President Bush criticized Tuesday's ruling by Massachusetts's highest court striking down the state's ban on same-sex marriage and said he would work with Congress to "defend the sanctity" of marriage. "Marriage is a sacred institution between a man and a woman," Bush said in a statement released shortly after he arrived in London for a state visit. He said the ruling by the Massachusetts Supreme Judicial Court "violates this important principle." In Washington, congressional Republicans renewed calls for a U.S. constitutional amendment banning gay marriages.
Bush has said in the past that he supports strengthening the federal definition of marriage as a solely man-woman union. But he has declined to endorse a U.S. constitutional amendment banning gay marriage, and his statement Tuesday gave no specifics of how he believes that stronger definition should be accomplished. "I will work with congressional leaders and others to do what is legally necessary to defend the sanctity of marriage," he said.
It is unlikely that Congress will be able to act on any legislation this year. Congressional leaders have said they want to recess for the year by Thanksgiving, and House Judiciary chairman James Sensenbrenner (R-Wis.) is unlikely to hold hearings on the proposed constitutional amendment or
other gay marriage legislation this year.
Courts in Hawaii and Alaska also ruled that states do not have a right to deny marriage to gay couples. In those two states, those decisions were followed by the adoption of state constitutional amendments limiting marriage to heterosexual couples. The Hawaii case led Congress to pass the Defense of Marriage Act in 1996, which denies federal recognition of same-sex marriages and allows states to ignore same-sex unions allowed elsewhere.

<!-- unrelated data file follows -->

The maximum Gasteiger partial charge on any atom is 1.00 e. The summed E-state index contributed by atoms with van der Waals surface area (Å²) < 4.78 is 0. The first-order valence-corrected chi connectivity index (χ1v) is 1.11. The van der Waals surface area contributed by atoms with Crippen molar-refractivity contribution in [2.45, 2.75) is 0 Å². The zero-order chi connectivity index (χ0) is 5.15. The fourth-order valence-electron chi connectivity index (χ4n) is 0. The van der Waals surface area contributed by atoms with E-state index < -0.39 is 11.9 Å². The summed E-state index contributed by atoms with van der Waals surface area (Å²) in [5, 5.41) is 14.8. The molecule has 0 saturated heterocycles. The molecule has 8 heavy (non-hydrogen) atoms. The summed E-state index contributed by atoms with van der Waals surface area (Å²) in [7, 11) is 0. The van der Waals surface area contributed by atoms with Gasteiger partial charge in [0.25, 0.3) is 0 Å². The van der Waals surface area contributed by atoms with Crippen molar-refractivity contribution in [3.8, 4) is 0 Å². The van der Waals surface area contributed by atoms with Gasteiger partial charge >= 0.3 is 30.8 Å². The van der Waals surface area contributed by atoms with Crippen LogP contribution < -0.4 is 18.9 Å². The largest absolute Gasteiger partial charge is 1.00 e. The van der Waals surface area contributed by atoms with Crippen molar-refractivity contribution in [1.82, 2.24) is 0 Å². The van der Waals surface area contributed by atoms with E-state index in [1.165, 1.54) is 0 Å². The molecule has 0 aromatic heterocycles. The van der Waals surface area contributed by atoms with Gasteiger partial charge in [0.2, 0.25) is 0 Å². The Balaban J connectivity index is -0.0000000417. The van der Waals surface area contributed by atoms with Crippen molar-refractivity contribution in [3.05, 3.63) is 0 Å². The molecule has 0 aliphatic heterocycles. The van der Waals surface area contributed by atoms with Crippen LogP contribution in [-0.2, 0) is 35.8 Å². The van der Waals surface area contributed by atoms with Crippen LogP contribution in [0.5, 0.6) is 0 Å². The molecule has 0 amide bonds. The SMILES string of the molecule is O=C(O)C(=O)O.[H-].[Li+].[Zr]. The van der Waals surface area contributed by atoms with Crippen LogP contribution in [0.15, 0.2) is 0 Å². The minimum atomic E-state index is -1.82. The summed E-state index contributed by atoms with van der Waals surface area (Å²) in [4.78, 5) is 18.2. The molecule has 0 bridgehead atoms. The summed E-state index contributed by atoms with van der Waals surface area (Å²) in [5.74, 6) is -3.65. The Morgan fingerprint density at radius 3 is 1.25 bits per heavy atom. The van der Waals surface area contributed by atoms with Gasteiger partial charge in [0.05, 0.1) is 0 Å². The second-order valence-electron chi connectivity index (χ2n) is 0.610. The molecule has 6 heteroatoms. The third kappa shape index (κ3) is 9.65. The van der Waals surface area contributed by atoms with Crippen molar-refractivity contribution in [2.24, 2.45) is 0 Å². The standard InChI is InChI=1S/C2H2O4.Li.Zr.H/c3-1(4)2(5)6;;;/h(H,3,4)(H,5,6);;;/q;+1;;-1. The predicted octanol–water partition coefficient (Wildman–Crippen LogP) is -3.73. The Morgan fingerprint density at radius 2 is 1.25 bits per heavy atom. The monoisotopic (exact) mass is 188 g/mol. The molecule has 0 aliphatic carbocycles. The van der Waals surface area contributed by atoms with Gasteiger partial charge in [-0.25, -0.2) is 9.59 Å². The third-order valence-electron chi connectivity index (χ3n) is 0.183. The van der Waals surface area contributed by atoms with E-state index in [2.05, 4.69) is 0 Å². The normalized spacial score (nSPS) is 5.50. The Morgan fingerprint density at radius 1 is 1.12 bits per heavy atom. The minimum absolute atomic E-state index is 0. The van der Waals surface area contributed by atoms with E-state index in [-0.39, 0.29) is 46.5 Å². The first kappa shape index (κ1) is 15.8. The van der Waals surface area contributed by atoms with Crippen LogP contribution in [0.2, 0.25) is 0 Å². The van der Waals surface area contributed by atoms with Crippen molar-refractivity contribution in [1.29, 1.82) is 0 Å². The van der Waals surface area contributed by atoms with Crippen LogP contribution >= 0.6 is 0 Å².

Republicans want to be sure that federal courts don't come to the same conclusions that state courts have. "When you have a runaway judiciary, as we obviously have, that has no consideration for the Constitution of the United States, then we have available to us through that Constitution [a way] to fix the judiciary," said House majority leader Tom DeLay (R-Tex.). Rep. Walter Jones (R-N.C.) called the Massachusetts decision "just one more assault on the Judeo-Christian values of our nation."
The idea of a U.S. constitutional amendment appeared to be gaining support from some Republicans, and Senate majority leader Bill Frist (R-Tenn.) would not rule it out. "I think when we last publicly were discussing this, we made it very clear that it is our obligation, it is the law of the land passed by this body, and if the courts begin to tear that down, we have a responsibility to address it," he said.
But Senate minority leader Tom Daschle (D-S.D.) said the 1996 law should be enough. "I'm sure that there are some who may want to make political hay," he said. "But I believe that the issue is as clear as can be."